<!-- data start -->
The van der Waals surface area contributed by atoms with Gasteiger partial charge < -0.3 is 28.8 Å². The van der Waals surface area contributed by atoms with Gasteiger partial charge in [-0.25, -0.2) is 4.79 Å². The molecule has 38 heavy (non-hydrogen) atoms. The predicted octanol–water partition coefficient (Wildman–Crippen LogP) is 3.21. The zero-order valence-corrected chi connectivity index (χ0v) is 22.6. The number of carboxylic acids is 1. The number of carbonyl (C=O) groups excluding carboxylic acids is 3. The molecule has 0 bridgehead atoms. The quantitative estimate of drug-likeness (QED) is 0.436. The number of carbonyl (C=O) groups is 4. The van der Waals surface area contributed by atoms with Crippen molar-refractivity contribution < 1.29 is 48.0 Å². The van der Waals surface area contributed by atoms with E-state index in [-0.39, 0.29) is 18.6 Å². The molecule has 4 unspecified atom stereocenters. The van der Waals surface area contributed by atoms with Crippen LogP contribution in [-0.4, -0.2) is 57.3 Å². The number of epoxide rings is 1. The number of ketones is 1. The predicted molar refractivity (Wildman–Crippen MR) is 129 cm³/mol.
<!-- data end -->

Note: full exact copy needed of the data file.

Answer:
The van der Waals surface area contributed by atoms with Gasteiger partial charge < -0.3 is 28.8 Å². The van der Waals surface area contributed by atoms with Gasteiger partial charge in [-0.25, -0.2) is 4.79 Å². The molecule has 38 heavy (non-hydrogen) atoms. The predicted octanol–water partition coefficient (Wildman–Crippen LogP) is 3.21. The zero-order valence-corrected chi connectivity index (χ0v) is 22.6. The number of carboxylic acids is 1. The number of carbonyl (C=O) groups excluding carboxylic acids is 3. The molecule has 0 bridgehead atoms. The quantitative estimate of drug-likeness (QED) is 0.436. The number of carbonyl (C=O) groups is 4. The van der Waals surface area contributed by atoms with Crippen molar-refractivity contribution < 1.29 is 48.0 Å². The van der Waals surface area contributed by atoms with E-state index in [-0.39, 0.29) is 18.6 Å². The molecule has 4 unspecified atom stereocenters. The van der Waals surface area contributed by atoms with Crippen LogP contribution in [-0.4, -0.2) is 57.3 Å². The number of epoxide rings is 1. The number of ketones is 1. The predicted molar refractivity (Wildman–Crippen MR) is 129 cm³/mol.